Kerry tried to turn the criticism back against the president by pointing to varying administration arguments for going to war.
'23 different rationales'
“By one count, the president offered 23 different rationales for this war,” Kerry said. “If his purpose was to confuse and mislead the American people, he succeeded.”
Kerry said Bush’s two main rationales — weapons of mass destruction and a connection between al-Qaida and the Sept. 11 attacks — have been proven false by weapons inspectors and the bipartisan commission investigating the attacks.
“This president was in denial,” Kerry said. “He hitched his wagon to the ideologues who surround him, filtering out those who disagreed, including leaders of his own party and the uniformed military. The result is a long litany of misjudgments with terrible consequences.”
Kerry can now point to other Republicans who are also voicing concern about the president’s leadership in Iraq. Among them is the chairman of the Senate Foreign Relations Committee, Indiana Republican Richard Lugar, who said Sunday problems with reconstruction show there is “incompetence in the administration.” Sen. John McCain, R-Ariz., said he would like to see the president be more clear about the dangers in Iraq.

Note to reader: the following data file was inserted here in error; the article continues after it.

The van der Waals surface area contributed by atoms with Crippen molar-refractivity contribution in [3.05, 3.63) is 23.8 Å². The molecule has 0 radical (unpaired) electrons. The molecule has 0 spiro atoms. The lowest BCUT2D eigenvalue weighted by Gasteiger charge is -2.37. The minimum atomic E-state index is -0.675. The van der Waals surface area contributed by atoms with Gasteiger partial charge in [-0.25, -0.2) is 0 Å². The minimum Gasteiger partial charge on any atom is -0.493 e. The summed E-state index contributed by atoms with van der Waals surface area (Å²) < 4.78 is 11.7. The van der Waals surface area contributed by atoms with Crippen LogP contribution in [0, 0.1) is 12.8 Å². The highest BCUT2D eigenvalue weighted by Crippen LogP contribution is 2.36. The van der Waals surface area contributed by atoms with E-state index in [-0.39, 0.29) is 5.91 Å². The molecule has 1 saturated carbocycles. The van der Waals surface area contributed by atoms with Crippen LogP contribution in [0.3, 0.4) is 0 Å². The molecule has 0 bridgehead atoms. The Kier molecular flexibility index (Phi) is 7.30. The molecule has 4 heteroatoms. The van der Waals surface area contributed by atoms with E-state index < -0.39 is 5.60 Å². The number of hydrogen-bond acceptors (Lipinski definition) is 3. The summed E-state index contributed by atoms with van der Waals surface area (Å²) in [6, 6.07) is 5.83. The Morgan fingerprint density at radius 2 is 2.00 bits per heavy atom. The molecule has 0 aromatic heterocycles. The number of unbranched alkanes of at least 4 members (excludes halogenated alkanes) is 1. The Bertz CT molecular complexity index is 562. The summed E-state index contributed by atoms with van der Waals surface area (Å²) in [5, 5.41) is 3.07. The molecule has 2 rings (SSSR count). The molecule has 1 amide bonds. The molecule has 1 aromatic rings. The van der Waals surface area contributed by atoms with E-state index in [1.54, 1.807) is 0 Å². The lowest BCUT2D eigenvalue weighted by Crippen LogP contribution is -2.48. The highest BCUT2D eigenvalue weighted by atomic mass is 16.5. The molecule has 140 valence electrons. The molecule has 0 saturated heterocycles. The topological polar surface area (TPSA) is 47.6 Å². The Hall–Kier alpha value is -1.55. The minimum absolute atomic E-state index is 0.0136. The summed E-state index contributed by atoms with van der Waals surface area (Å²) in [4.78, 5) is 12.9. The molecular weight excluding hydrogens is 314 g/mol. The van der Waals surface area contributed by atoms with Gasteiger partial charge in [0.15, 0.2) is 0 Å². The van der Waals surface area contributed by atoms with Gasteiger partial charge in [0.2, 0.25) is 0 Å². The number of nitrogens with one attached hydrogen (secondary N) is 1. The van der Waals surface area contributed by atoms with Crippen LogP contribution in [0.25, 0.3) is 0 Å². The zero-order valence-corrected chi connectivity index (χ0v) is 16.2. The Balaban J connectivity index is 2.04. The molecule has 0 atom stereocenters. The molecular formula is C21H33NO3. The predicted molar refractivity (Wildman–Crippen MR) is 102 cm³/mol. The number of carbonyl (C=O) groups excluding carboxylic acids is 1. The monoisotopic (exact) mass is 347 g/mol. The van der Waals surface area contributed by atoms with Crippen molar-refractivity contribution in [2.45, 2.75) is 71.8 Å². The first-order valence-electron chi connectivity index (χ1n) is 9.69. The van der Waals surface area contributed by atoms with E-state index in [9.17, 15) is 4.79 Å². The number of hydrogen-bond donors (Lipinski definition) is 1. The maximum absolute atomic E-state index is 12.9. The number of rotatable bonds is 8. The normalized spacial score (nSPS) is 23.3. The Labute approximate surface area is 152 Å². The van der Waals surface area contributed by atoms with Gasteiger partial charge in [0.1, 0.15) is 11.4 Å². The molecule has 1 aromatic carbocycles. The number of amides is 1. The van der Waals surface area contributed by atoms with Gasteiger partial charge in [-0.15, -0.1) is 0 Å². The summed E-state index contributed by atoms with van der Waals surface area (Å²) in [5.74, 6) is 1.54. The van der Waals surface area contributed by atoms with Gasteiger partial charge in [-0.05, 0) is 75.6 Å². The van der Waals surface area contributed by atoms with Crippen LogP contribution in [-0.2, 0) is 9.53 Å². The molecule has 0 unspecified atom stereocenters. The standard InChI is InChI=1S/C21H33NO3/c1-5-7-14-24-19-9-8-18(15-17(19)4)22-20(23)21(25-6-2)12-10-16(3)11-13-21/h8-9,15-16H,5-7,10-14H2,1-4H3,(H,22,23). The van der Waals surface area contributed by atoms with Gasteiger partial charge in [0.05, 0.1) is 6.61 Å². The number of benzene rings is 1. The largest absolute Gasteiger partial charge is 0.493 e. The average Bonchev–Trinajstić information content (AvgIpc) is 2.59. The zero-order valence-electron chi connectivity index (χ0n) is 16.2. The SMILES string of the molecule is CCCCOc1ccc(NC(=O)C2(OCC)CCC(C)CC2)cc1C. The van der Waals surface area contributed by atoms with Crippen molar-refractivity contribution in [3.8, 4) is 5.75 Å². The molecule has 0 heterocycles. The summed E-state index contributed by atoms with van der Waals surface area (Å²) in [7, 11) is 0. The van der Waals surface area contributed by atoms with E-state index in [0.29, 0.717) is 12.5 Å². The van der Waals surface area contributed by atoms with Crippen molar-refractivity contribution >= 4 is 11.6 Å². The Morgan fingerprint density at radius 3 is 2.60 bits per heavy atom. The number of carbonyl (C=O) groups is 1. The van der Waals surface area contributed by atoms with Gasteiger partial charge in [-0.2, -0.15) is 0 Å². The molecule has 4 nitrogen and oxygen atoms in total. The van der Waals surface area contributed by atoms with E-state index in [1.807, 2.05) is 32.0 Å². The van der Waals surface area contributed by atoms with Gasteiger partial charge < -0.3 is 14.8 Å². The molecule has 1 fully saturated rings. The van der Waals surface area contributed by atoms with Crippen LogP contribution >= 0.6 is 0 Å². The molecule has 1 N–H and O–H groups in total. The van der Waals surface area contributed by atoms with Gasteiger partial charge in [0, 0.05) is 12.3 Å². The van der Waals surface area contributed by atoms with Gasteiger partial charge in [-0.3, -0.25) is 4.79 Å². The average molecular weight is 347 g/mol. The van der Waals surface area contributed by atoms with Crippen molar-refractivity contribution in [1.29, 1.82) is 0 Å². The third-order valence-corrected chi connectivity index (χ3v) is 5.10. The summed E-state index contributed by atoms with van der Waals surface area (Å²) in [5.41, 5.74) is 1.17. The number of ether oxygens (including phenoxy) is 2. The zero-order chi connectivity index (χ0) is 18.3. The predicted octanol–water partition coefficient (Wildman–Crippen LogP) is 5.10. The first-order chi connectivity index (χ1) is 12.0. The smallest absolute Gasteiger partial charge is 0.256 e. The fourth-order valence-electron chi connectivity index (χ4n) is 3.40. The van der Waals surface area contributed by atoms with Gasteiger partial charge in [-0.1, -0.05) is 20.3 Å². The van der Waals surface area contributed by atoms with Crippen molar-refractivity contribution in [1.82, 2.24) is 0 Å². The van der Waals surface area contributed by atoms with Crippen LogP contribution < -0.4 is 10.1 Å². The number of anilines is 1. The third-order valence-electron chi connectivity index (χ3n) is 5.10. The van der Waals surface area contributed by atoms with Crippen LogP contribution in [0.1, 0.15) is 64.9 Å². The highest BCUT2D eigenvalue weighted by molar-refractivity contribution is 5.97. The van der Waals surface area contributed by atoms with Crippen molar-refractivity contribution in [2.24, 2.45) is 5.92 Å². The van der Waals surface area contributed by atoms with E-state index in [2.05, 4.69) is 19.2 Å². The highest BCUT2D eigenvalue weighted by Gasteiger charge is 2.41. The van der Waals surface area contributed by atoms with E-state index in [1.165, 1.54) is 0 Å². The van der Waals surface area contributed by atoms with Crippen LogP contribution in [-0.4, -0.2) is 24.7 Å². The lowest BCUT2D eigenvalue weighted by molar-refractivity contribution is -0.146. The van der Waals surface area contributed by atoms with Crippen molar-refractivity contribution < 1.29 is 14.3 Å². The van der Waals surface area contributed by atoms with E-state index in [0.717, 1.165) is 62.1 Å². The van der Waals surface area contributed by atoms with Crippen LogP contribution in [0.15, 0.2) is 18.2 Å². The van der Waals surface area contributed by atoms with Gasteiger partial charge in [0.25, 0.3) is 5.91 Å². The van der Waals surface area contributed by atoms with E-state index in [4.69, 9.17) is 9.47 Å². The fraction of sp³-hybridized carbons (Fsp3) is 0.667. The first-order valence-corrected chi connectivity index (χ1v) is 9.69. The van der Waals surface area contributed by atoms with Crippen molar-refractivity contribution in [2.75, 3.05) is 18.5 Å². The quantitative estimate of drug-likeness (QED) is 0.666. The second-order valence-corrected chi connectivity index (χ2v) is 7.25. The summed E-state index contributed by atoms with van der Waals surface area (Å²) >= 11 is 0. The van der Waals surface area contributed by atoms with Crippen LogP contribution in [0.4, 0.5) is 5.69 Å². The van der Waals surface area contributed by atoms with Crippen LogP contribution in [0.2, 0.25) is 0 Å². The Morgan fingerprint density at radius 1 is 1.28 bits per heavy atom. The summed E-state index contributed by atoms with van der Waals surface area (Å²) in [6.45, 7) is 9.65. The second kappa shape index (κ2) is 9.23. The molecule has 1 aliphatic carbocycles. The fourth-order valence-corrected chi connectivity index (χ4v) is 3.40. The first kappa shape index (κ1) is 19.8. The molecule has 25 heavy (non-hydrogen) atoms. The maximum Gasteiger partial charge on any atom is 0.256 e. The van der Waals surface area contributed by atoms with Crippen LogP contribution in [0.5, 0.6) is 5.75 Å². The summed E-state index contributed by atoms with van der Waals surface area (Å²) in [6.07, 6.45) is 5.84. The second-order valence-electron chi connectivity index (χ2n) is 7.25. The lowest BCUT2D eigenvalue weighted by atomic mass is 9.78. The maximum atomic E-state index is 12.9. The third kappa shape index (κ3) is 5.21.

Polls show that most voters think Bush is a better leader on Iraq than Kerry would be. But Democrats say Kerry could turn public opinion by pointing out problems there — plans for a January election are in doubt, troops are stretched thin and more than 1,000 U.S. troops have been killed.
But whenever the debate turns to Iraq, Republicans are quick to turn Kerry’s sometimes confusing positions on the war against him. After voting to give Bush authority to invade Iraq, Kerry criticized the president for the way the war was handled and said Bush should have pursued more diplomacy first.
Recently, he’s said he voted for the authorization because of possible weapons of mass destruction. But he’s also said that even if he knew then there were no weapons of mass destruction, he still would have voted for the authorization.